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Thursday, 23 January 2014
Shakespeare's Hamlet Week 2.6
Assignment 1 Creative Writing Exercise
You know me. Not into all this violence, and that Hamlet I’d been dragged to before… well, I’d rather not say. The manner and actions were distasteful, but I’d rather not speak ill.
When my dear lord husband announced the good news that Master Burbage would be the noble prince in this fresh version, I relented. After seeing that superb artiste’s Malvolio in ‘Twelfth Night’ and his “Richard II” four years past, I knew I’d been in safe hands, and I do like a good play, me. Oh, and was I right! The minute he strode onto the stage, my chin rested upon my hands and there I stayed. He spoke to me, and me alone, though surrounded by the throng who gasped, cried, cheered and screamed in unison, and which I was part of. Even though the Ghost scared me silly, and the swords flashed silver, I could hardly look away.
Who knew what a twist this Master Playwright Shakespeare would throw? A slippery one, that one! I thought the dagger would slide into the king when the players performed his dread reinactment, but no! On they went, to delve deeper, and how Master Burbage expressed fuller madness, or was it not? My mind has come away full of winding tangled wonder ready for unknotting. He grasped my heart and soul. Though at times, I would have leapt upon that stage and given him a good slapping! Then t’other times, I would have clambered again to grasp and shake sense into him, then hugged him so tightly to ease the grief. How I cried!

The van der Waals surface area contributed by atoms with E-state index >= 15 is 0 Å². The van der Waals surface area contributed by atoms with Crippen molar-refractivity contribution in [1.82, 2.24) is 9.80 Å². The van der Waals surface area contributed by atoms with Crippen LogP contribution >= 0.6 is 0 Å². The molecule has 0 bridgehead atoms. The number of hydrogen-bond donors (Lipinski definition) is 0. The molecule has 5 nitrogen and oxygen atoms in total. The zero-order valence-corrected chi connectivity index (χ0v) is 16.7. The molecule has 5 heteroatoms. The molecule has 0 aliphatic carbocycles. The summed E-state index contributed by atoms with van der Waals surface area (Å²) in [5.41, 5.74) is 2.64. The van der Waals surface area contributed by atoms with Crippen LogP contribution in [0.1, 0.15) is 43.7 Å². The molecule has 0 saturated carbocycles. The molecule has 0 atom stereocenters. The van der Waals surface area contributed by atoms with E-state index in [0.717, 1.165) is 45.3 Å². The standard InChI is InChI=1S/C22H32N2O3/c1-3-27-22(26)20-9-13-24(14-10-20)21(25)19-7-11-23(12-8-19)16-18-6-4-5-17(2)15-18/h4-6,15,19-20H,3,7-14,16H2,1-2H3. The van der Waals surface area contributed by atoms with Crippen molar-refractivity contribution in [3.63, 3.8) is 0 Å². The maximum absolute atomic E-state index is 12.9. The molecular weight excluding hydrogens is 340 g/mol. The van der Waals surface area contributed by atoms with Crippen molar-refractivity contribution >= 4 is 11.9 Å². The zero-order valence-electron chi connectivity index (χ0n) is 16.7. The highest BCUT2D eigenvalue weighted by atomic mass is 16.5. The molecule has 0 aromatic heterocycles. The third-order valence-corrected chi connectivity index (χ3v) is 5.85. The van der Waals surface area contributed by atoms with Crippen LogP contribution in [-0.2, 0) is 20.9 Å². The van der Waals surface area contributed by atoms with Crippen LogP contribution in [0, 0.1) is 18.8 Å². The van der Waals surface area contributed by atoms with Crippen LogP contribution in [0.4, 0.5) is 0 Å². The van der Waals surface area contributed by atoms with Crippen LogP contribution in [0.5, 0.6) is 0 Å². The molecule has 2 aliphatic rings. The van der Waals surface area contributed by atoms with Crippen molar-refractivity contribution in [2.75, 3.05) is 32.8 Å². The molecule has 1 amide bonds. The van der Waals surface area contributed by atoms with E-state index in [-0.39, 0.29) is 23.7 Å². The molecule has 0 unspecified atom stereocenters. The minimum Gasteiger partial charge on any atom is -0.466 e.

There was no question of the insanity of the undone Ophelia. The descent in which she fell, the poor girl! From blossoming beauty to hysterical songstress and then her final dive into death. I drowned my sorrow for her. To see complete collapse in such a short time, I clean forgot that our Ophelia was a lad, such was the talent of performance.
Each character brought to the stage a realness that I thought I was watching actual private goings-on. I felt I was spying… like Claudius and Polonius!
That Queen, what a cow! For not seeing her son’s debilitating grief, and siding with her new husband. What women marries her husband’s brother? Two months after his death! His flesh not yet decay, no wonder he was turning in his grave.
So to the ghost, even though you knew it to be another player. The way they caused the unnatural to walk in a manner so different from the rest, you couldn’t help but think that dark arts were in the making of this tale. The chill to my own bones, I felt that death walked abroad in that theatre tonight. Yet, was it a true ghost? If Horatio could admit it along with Hamlet, it must be true, but later, Queen Gertrude could not see it. Was this Hamlet’s madness, or her guilty refusal to see the truth? I don’t know. This is another knot to unravel in my thoughts. What a treat have I experienced this eve! Truly a spectacle that will go with me to my own grave.